Agri Machinery

Post Harvest Machinery

  • The farmer, in a remuneration point of view, must attend to certain primary processing operations like threshing, winnowing, cleaning, drying, grading, polishing, milling etc. With Post harvest technologies appropriate for cost, time and labour saving towards enhancement of quality and marketability to his produce by value addition and by products utilization he should use the related post harvest machinery and equipment. He should transform himself from more ‘produce’ to ‘producer-cum-processor’ to get more remunerative price and profits by increasing quality by value addition and efficient utilization of byproducts besides reducing post harvest losses.

1) Threshing of Paddy by power thresher:

  • Power threshers are recommended for threshing paddy crop due to its multiple advantages like low investment, high threshing efficiency, low operational cost compared to traditional tractor threshing. It has additional advantages of simultaneous winnowing and cleaning, besides threshing. Under utilization of tractor of 35 hp power can be avoided, as the job of threshing to the same extent could be achieved by expending only 7-10hp, in case of power thresher. About 5-6 litres of diesel could be saved, besides increased output of 1-2 bags of paddy which otherwise goes as threshing loss in case of tractor threshing. Under utilisatoin of 35 hp tractor for a 10hp, job of threshing, if avoided would go a long way in public and national perspective by saving fuel energy.

2) Threshing benches:

  • Threshing benches either with wire mesh top or with perforated M.S.Sheet may be used in place of wooded benches for threshing the paddy crop as they are more efficient and have more service life. Four men can thresh about 25 bags of paddy in a day. Each threshing bench costs about Rs.600/-.

3) Winnowing machines for grain cleaning:

  • Hand and power operated (Power tiller, tractor or small engine operated) winnower can separate chaff, dust etc. from grain. About 500-800 kg of grain can be winnowed in one hour. These machinery are much useful when wufficient winds (velocity) are not available and during unfavourable weather conditions.

4) Husk fired furnace dryer for drying of paddy:

  • A half ton capacity husk fired furnace type batch dryer can dry paddy from 25’% moisture content to 13% moisture content in a matter of 4-5h. It is much useful when sun drying is not practicable in inclement weather during rainy season and under sudden cyclone threat conditions.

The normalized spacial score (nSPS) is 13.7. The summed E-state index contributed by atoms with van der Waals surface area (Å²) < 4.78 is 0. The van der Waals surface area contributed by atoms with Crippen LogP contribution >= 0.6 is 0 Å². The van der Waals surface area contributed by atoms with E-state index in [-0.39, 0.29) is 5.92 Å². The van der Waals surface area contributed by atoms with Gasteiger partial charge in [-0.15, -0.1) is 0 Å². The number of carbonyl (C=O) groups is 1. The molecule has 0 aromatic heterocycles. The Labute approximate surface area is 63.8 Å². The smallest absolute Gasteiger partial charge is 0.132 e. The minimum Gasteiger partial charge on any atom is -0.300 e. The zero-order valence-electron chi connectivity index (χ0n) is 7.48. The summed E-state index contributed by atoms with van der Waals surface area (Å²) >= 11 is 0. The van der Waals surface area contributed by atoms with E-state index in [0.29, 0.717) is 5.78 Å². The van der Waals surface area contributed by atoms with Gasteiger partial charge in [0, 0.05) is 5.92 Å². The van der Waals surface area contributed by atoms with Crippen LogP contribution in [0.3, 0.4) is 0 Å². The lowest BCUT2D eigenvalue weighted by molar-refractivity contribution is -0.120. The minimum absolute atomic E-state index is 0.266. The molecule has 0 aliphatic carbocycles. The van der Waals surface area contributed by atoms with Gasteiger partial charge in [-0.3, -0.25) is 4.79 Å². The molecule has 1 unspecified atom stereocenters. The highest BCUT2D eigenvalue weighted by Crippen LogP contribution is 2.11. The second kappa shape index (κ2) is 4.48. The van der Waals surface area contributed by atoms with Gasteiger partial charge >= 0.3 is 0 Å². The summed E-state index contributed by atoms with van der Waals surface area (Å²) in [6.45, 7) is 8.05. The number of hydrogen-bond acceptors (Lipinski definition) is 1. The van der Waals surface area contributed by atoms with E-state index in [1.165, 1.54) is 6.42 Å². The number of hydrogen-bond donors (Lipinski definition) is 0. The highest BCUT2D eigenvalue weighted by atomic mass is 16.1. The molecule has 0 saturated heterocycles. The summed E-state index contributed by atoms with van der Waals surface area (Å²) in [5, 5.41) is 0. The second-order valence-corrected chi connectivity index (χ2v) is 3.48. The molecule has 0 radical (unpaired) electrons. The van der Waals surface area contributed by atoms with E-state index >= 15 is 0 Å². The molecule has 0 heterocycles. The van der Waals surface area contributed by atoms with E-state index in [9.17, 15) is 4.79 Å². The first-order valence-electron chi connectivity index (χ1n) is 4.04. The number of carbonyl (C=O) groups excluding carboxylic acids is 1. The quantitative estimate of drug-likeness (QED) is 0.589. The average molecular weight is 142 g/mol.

5) Agricultural waste fired chilli dryer and its utilisation as multipurpose dryer to dry other crops:

  • A two quintal capacity chilli dryer designed and developed at this centre can dry red ripe chillies from 70% moisture content to 15% moisture content in 20 hours compared to 12-15 days in sun drying. The chillies dried by this dryer retained colour for a longer time during storage compared to sun dried produce and are dust free with high quality and appearance. Drying can be done from the crop refuse or paddy husk. This dryer could be used as multipurpose dryer from drying other crops like turmeric, groundnut and coconut.

a) Drying of turmeric

  • Drying of turmeric with the chilli dryer is advantageous in time and cost saving. The result of the trials showed 65.47% of time saving and 7.8% of cost saving compared to traditional method of sun drying. It took 58 hours to dry turmeric of 79.24% moisture content to 12.5% level against 168 hours of time taken for the similar level of drying in open yard drying.

b) Drying of groundnut

  • The rapid chilli dryer was also evaluated for drying groudnut. When dried at 40-43 0C it took 25 hours compared to 4-5 days required in open yard sun drying for bringing down the moisture content from 28% to 8%. There was no adverse effect on germination of the seed of the produce dried by the chilli dryer.

6. a) Mini Dhal Mill

  • The mini dhal mill plant was developed with suitable accessories and attachments like drying cum-storage bin with husk fired heat exchanger system, sieve set, mixer for pre-treatment with oil and water to the CIAE dhal mill thus mechanising all the processing operations involved in dhal making. It will separate dehusked wholes. It can run with a 3 h.p motor and can mill 150 to 160 kgs of blackgram per hour with 65% to 70% wholes and 15% to 18% splits recovery, thus about 80% -82% dhal recovery compared to only 70-75% in traditional method.

b) TNAU-Power operated mini dhal mill

  • The mini-dhal mill was trail tested. It is capable of splitting 30kg of blackgram per hour with a recovery of 83.5% split half grains with 12% of brokens. In respect to green gram it can mil 32 kg/hr. with recovery of 80% splits and 17% brokens.

7) Turmeric Grader

  • The ANGRAU turmeric grader designed and developed by this centre can grade about 400 kg of Turmeric in an hour into four fractions namely bulbs, fingers (3cm length and above), Polishable Nali (2 to 3cm length) and unpolishable Nali (less than 2cm length) in a single pass, thus eliminates tedious and laborious manual grading. This also facilitates better quality and value addition to get higher remunerative price.